Increase Education Equity Through The Use of Technology[edit | edit source]

Virtual Reality Field Trips

In 2050, gone will be the days of physical location acting as a barrier to experience a new place. With virtual reality and expanding on current world rendering technology such as google earth, in the year 2050 students will be able to get a first hand view of new locations from the convenience of their university classroom. Not only will this technology allow people to see new places, but with the use of Augmented reality technology students will be able to interact with the environment around them. This type of environmental interaction could be applied to give students new experiences in a plethora of eras including getting to experience and participate in cultural practices. As it is know that being able to do activities with others helps build a connection and understanding, this technology should help people better understand new cultures and bring differing groups closer together.

Not only will these virtual and augmented reality experiences allow people to explore new places on their own but this technology also lends itself to easier communication with people local to the area which a student would like to explore. In 2050, students will have access to virtual reality tour guides who will be native to the places which the students are exploring and able to guide them along their trip. Having a tour guide will allow greater learning with person to person interaction and will allow tour guides the ability to share their knowledge of their home to a plethora of students from the convenience of their home or office.

Finally, one of the greatest parts of this technology is that it will give more equitable opportunity to have these new experiences. Currently, traveling to a new country and participating in new experiences there is expensive and many students can not afford these trips. With just one virtual reality machine purchased by a university they could allow hundreds, if not thousands of their students to all have these experiences. In the year 2050, this technology will also have been adopted not only by universities but also by public libraries so that everyone can come have these new experiences for free. With the uniting ability of seeing new people, places, and things with your own eyes, this virtual reality field trip technology will greatly increase the human to human connection of people across the world.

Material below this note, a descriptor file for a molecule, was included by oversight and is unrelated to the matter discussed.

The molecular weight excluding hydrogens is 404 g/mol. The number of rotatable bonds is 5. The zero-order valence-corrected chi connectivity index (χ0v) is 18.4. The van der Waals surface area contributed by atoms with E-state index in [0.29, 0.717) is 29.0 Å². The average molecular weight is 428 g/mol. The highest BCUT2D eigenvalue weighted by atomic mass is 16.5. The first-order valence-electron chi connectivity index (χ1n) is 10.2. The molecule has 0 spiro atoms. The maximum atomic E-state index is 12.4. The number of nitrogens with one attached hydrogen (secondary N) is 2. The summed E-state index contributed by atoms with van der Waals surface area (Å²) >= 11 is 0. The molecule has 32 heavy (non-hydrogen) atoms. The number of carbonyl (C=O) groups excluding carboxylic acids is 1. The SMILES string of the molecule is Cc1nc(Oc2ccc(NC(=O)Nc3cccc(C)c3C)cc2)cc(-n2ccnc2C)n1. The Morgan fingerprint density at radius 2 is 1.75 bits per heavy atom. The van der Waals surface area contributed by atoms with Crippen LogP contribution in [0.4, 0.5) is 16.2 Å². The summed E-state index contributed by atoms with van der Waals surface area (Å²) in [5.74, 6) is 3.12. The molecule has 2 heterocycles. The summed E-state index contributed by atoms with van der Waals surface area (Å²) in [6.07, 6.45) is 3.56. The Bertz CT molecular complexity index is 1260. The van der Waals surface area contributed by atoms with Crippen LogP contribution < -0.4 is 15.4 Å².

Language Learning Using Conversational Artificial Intelligence

It has been shown that one of the best ways to learn a new language is to practice having conversations with others. one issue with this way of learning is that many people feel embarrassed of foolish when trying to have a conversation in a language they don't know very well. In the year 2050, this problem will be eliminated with the use of conversational artificial intelligence for teaching students new languages. Conversational artificial intelligence would be able to guide language learners through sentences when they are struggling, all while saving the person the embarrassment of messing up the language with another human. Over time this technology will be able t learn which conversations and teaching practices are most effective at helping students master a new language which will optimize it's teaching ability. The impact of this new improved language learning is that more diverse groups of people from around the world will be able to conversate face to face. Being able to have conversations with others will continue to increase understanding of different cultures and the unification of people as a whole across the world.

Conversations Amongst Diverse Groups of People[edit | edit source]

Current Technology

In the year 2023, the University of Virginia has already integrated technology such as Zoom and Social Media to enable real-time communication with people around the world. These technologies also help UVA staff and students start connections and conversations to a more diverse group of people.

Future Applications of Technology